Competition between growth factors, their cell surface receptors and test compounds was assessed as described previously . A 96-well plate was coated overnight with growth factors (2 μg/ml of VEGF165 or FGF-2) and blocked with 1% BSA in PBS containing 0.05% Tween-20. The test compound was separately pre-mixed with soluble receptors VEGFR-1, VEGFR-2, FGFR-1 or FGFR-2 (2 μg/ml in each case) for 2 h and added to the plate and incubated for a further 2 h. The plate was washed (×3 with PBS-Tween-20) and incubated with anti-VEGF or anti-FGF-2 antibody (1:500 in PBS-Tween-20) for 45 min, washed and incubated with horseradish peroxidase conjugated goat anti-IgG (Santa Cruz, 1:1000) for a further 45 min. After washing (×3), ABTS peroxidase substrate (Vector, UK) was added and the absorbance read at 405 nm. IC50 values were calculated from the data using the EZ-Fit enzyme kinetic software (Perella Scientific Inc., Amherst, USA).
Chick chorioallantoic assay
The angiogenic activity of cheiradone was determined using the semi-quantitative chick chorioallantoic assay (CAM) as described previously . To expose the CAM a window was created in the shells of 4 day-old chicken eggs. On day 8, a 2 mm3 methycellulose pellet (5 μl of 1% sterile methylcellulose; 400 centipoise, Sigma UK) containing no additions (control), the test compound (10 μg) with and without VEGF (100 ng) were applied to the membrane. The resultant angiogenesis scored on day 14 as 0- negative; 0.5- change in vessel architecture; 1- partial spokewheel (1/3 of circumference exhibits directional angiogenesis); 2- spokewheel; 3 or greater-strong and fully spokewheel. This approach enabled calculation of an accumulated response in each group. To photograph the membrane, 2 cm3 of a 50% emulsion of aqueous paraffin oil containing 2% Tween-80 was injected at the site of application and photographed using a Leitz dissecting microscope. Each experiment was performed five times and statistical significance was determined by the Mann-Whitney U test and the data is expressed as a median value (m).
Cheiradone toxicity was determined using MTT and active caspase-3 assays. BAECs or HDMECs (7.5 × 103) were seeded in a 96 well plate and incubated for 4 h to allow cell adhesion. Cheiradone or staurosporine, an inducer of active caspase-3 and therefore, of apoptosis (1 μM) was added to the wells. Control cells were treated with PBS and the plate was incubated at room temperature for 72 hours. MTT reagent (10 μl) was added followed by incubation at room temperature for 2–4 h. When a purple precipitate was visible, detergent reagent (100 μl) was added to the plates and incubated at room temperature for 2 h in the dark. Absorbance was measured at 570 nm using a microplate reader.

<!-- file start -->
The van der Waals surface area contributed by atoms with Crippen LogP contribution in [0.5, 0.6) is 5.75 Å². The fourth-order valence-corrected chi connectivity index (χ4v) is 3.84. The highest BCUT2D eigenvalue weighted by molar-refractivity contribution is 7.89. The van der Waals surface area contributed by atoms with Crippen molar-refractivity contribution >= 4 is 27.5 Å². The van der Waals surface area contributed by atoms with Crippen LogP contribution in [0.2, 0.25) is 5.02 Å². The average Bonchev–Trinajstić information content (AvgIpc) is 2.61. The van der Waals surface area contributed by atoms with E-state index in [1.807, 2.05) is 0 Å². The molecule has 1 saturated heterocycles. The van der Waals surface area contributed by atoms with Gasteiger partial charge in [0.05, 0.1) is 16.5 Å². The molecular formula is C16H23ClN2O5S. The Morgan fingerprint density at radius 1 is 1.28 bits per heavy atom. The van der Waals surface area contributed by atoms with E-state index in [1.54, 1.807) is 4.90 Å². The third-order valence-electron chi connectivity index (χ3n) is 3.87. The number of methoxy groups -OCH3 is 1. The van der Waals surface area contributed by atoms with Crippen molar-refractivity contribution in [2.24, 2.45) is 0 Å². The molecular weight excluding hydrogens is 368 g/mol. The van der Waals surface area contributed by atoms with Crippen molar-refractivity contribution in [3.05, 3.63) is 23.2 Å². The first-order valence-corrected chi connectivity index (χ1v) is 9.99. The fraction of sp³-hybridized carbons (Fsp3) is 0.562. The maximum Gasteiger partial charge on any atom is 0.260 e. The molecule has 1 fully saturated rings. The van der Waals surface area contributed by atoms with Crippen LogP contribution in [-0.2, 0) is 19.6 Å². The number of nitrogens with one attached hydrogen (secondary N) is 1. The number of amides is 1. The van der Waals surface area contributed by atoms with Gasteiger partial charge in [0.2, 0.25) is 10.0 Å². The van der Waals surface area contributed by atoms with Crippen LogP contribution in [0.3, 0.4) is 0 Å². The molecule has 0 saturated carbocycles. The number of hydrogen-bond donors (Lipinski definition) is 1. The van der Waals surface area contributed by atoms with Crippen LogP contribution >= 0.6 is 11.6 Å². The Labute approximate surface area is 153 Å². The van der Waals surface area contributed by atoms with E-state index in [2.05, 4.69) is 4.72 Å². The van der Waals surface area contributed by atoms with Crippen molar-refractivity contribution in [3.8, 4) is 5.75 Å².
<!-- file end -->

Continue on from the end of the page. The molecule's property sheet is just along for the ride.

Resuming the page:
In the apoptosis assay, HDMECs or BAEC (4 × 104/ml) in complete medium were added to the chambers slide and allowed to adhere for 24 h. Cheiradone (8.2 μM) or staurosporine (1 μM) were added to all wells except control (PBS) and incubated for 24 hours. Wells treated with staurosporine were immediately washed (PBS) and fixed (4% paraformaldehyde) when cell morphology became round (2–4 h). After washing and fixing, cells were permeablized (0.1% Triton X-100; 10 min), washed (×5 ~ 5 min each), air dried and blocked with 1% BSA in 1:50 TBS Tween for 1 h at room temperature. Cells were incubated with goat anti-active caspase-3 (R&D system, UK; 1% BSA in TBS Tween) for 1 h. The plates were incubated with anti-goat Alexa-Flour 488 conjugated green fluorescent dye for 1.5 h at room temperature. Ten random homogeneous fields were viewed, and photographed.
We would like to thank the Research Institute of Health and Social Care of Manchester metropolitan University for funding for SJ and M Hoult for assistance in the preparation of the manuscript.
- Folkman J: Angiogenesis: an organizing principle for drug discovery?. Nat Rev Drug Discov. 2007, 6: 273-86. 10.1038/nrd2115.View ArticlePubMedGoogle Scholar